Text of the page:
A tasteless remodel undone in Boerum Hill.
In Brooklyn’s Boerum Hill neighborhood, a family of four gained valuable square footage when they moved into a new house in the neighborhood they already lived in and loved. While upgrading in size and gaining backyard space, the owners also inherited a host of architectural, structural, and cosmetic problems. The historic home, built in 1901, was not in great shape, and any character details of the original structure had been carelessly stripped. Along with Bangia Agostinho Architecture, the owners set out to restore the home to its original glory, while respectfully adding their own modern stamp. “It was important for the owners to have the new house be in context with the neighborhood, but not exactly imitate a traditional town house,” says Bangia Agostinho principal Anshu Bangia. Inside, the clients’ affinity for clean, modern design was realized, punctuated by details fabricated from salvaged materials.
When the owners found the house, it was severely neglected, structurally unsound, and thoughtlessly stripped of architectural detail. At the exterior, imitation stone-asphalt shingles blanketed the facade in a confused mosaic pattern. Through the exterior overhaul, the team intentionally “avoided using ornate moldings or superficial references to traditional forms,” explains Bangia. Integrated with the classic molded bricks, oversized windows, flanked by honed bluestone sills and lintels, offer subtle hints to the modern interior to be unveiled inside.
A common theme of the remodel was the incorporation of salvaged material, both from the original house and outside sources. Collaborating with Peter Buley of Analog Modern, the original hemlock fir joists of the house were repurposed into the main entry door. Adjacent to the door is a bench made from a heart pine beam, sourced by Buley. The beam had been charred during a circa-1900 fire, and subsequently painted over during the last 100 years. The unique piece now finds its home in the entry foyer.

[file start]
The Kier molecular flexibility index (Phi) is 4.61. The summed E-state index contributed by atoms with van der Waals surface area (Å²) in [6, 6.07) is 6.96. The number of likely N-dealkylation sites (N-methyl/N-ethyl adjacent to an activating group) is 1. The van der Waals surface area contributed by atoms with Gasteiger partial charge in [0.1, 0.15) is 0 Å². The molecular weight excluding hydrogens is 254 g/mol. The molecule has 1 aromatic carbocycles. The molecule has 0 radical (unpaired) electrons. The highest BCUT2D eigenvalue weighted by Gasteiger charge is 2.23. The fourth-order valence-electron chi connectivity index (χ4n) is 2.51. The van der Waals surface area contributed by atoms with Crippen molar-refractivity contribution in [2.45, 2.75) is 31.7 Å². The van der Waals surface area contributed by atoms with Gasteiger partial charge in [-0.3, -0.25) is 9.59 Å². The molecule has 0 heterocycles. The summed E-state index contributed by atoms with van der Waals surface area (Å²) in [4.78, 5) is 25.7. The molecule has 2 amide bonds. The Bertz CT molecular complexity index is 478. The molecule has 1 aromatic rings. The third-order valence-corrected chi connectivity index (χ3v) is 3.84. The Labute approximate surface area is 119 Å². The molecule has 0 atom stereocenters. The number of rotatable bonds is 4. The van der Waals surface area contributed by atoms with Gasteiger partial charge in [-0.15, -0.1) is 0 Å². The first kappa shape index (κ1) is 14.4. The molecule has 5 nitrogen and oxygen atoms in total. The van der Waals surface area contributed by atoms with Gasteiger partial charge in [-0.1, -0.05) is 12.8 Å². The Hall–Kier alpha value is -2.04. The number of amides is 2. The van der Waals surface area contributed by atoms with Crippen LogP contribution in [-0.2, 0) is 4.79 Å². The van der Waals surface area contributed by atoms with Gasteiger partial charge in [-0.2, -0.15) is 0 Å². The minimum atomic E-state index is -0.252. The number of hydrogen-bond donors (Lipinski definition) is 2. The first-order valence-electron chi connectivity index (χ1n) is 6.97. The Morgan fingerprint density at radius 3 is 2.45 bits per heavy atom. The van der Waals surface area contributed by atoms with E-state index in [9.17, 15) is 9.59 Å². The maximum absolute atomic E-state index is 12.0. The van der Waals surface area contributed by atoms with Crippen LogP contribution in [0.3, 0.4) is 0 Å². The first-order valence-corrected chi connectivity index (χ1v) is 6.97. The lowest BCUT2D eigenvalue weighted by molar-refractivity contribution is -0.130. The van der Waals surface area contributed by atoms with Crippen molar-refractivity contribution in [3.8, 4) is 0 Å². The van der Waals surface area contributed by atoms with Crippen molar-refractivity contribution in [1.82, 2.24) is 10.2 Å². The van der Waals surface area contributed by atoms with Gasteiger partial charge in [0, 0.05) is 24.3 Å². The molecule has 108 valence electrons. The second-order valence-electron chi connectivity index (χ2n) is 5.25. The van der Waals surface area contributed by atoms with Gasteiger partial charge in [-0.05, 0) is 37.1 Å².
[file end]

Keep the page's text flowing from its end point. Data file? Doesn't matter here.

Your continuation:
On the first floor, the kitchen features simple white IKEA cabinetry juxtaposed with a natural wood surround for the hood, also repurposed from the original fir beams.
The decidedly modern dining and kitchen areas open to the backyard through a floor-to-ceiling steel-and-glass door, fabricated by Optimum Window. One of the owners’ favorite features of the home is the “ability to connect the inside to the outside seamlessly,” Bangia describes. The living area serves as “a place for the kids to dance or ride a skateboard, a casual space that reflects the way they live.”
A salvaged pine bookshelf is a focal point of the home and complements the oak stair. The anchoring bookshelf is open on both sides, and follows the stairs to run for a full two floors.
On the top floor, the bookshelf becomes a storage cabinet at the entry to the master bedroom. A well-placed skylight illuminates the staircase.
The master bedroom features shorter planks of five-and-a-half-inch-wide white oak flooring. Their warmth is enhanced by the wall color, Benjamin Moore Abalone, the only departure from white anywhere in the house. The bed is from CB2, and side table is from Environment 337.
Another incorporation of the original fir beams can be seen in the bathroom’s medicine cabinet frame. An oak vanity and David Weeks Studio Boi sconces complete the space.
Opposite the master bedroom on the top floor lies the sunny kids’ bedroom. A double-sided wardrobe provides storage, and functionally divides two separate sleeping areas. Further storage is placed along the window wall that faces the backyard.
The rear facade is a surprisingly modern counterpoint to the traditional front. Here, traditional brick is traded for modern stucco.